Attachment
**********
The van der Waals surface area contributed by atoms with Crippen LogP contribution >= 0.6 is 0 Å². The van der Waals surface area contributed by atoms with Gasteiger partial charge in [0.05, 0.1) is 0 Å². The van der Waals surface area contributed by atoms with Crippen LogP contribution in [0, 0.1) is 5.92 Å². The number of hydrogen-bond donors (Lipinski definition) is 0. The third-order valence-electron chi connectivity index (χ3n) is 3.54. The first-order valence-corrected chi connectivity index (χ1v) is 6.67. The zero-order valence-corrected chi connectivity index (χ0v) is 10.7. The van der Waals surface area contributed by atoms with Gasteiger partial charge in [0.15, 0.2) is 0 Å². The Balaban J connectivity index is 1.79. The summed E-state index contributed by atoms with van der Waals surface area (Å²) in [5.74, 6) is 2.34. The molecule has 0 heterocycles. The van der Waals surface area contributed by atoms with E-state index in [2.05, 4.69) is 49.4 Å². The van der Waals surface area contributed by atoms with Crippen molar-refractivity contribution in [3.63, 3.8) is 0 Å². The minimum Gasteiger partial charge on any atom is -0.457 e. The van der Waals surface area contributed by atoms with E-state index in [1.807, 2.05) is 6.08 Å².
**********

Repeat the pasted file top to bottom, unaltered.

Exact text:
The van der Waals surface area contributed by atoms with Crippen LogP contribution >= 0.6 is 0 Å². The van der Waals surface area contributed by atoms with Gasteiger partial charge in [0.05, 0.1) is 0 Å². The van der Waals surface area contributed by atoms with Crippen LogP contribution in [0, 0.1) is 5.92 Å². The number of hydrogen-bond donors (Lipinski definition) is 0. The third-order valence-electron chi connectivity index (χ3n) is 3.54. The first-order valence-corrected chi connectivity index (χ1v) is 6.67. The zero-order valence-corrected chi connectivity index (χ0v) is 10.7. The van der Waals surface area contributed by atoms with Gasteiger partial charge in [0.15, 0.2) is 0 Å². The Balaban J connectivity index is 1.79. The summed E-state index contributed by atoms with van der Waals surface area (Å²) in [5.74, 6) is 2.34. The molecule has 0 heterocycles. The van der Waals surface area contributed by atoms with E-state index in [2.05, 4.69) is 49.4 Å². The van der Waals surface area contributed by atoms with Crippen molar-refractivity contribution in [3.63, 3.8) is 0 Å². The minimum Gasteiger partial charge on any atom is -0.457 e. The van der Waals surface area contributed by atoms with E-state index in [1.807, 2.05) is 6.08 Å².